Kratom has powerful opioid-like properties but a significantly lower threshold for addiction and lethal consequences. In fact, it helps people with opioid withdrawal symptoms.
This made people in the Western World pay attention to kratom in the early 1900s. By the 2000s, kratom had become immensely popular. It’s interesting to note that this was when some countries began banning it.
Southeast Asia has used kratom as traditional medicine since at least the 19th century. Locals claim that it helps treat insomnia, diabetes, and fevers.
Although some people in Southeast Asia have dealt with side effects, there are no known deaths from those who used kratom in religious or cultural ceremonies.
Moderate users typically don’t experience side effects. They don’t last long and aren’t severe even if you do.
Some of the most common side effects of kratom are:
If you experience unpleasant side effects, use a smaller amount.
Is Kratom Dangerous?
Kratom itself isn’t dangerous. However, mixing kratom with another substance can become quite dangerous and even kill you. Kratom can slow down the metabolization of many medications and substances, causing increased risks.
Scientists have studied the link between kratom, opioids, and death . They’ve found that mixing kratom and opioids is a very bad idea.
If you want to enjoy yourself and not worry about serious side effects, avoid mixing kratom with any other medications.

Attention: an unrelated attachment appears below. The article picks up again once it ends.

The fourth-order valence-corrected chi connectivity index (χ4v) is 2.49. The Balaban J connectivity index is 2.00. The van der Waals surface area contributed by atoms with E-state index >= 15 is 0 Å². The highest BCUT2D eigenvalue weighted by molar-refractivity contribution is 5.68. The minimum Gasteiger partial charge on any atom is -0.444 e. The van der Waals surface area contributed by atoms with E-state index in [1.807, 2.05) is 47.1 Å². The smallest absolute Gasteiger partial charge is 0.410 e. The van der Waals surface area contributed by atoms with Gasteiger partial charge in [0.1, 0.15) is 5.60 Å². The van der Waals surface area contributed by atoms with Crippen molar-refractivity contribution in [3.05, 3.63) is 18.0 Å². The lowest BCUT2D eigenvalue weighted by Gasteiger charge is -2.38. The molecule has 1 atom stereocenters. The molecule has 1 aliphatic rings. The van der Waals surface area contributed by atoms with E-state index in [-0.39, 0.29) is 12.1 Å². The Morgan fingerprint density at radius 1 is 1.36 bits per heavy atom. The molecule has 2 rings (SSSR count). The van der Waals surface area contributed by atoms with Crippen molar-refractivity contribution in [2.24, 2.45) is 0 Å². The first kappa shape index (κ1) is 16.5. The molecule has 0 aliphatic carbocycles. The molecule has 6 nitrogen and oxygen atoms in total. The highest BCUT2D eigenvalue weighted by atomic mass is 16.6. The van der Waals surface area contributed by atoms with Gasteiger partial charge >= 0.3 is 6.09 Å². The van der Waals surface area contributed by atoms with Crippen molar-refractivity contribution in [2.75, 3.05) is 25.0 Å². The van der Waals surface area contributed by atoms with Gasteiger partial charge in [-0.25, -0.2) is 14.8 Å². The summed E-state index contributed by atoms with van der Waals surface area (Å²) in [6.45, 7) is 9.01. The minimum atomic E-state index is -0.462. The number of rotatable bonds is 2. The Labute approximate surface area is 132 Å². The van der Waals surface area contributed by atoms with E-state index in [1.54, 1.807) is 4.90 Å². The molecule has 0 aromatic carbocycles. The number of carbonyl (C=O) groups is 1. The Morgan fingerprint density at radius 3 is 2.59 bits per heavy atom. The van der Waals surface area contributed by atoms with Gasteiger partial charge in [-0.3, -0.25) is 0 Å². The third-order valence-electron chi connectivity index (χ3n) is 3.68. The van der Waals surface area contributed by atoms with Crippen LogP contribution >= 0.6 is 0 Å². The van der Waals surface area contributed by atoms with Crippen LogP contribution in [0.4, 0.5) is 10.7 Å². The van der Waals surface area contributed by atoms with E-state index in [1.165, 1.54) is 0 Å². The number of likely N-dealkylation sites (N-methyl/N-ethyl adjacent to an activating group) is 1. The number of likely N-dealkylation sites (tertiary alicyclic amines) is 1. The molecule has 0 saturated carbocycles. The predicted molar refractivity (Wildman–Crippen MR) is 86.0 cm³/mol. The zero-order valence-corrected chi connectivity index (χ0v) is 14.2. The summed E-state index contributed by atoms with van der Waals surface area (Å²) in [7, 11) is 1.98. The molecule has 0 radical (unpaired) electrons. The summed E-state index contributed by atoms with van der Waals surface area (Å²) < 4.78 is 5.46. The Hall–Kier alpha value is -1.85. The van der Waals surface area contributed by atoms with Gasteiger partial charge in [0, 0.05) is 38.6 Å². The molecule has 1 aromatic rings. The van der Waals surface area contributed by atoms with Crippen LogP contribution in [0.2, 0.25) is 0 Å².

Everyone’s body responds differently to kratom, so it’s best to start with 2 grams or less. As long as you don’t have any adverse reactions, you can safely begin working your way up from there. Just as everyone’s body responds differently, so will your risk.
Here are the common dose guidelines for reference:
- Low dose: 2-5 g
- Medium dose: 5-8 g
- Large dose: 8-12 g
It’s best to avoid large doses unless you’re dealing with chronic or severe pain, and even then, only do it occasionally.
- NEVER mix kratom with ANY other substance, especially opioids and other painkillers.
- Always avoid drinking alcohol and tobacco.
- Stick with safe methods of consumption. It’s not a good idea to smoke or boof kratom.
- Purchase kratom from a reputable online vendor, so you can be certain that you’re receiving actual, unadulterated kratom. If you’re interested in safety, this is the number one thing you should focus on.
Yes, kratom is legal in Chile.
As in most of Latin America, kratom hasn’t caught on in Chile. However, a few online vendors are selling it, so residents must nominally recognize kratom.
You can enjoy it without much risk by being responsible with kratom (not exceeding 12 grams and not mixing it with any other substance).
Always make sure that you purchase kratom from a reputable online vendor, eliminating your risk of getting a contaminated product.
- Galbis-Reig, D. (2016). A case report of kratom addiction and withdrawal. Wmj, 115(1), 49-52.
- Henningfield, J. E., Grundmann, O., Babin, J. K., Fant, R. V., Wang, D. W., & Cone, E. J. (2019). Risk of death associated with kratom use compared to opioids. Preventive medicine, 128, 105851.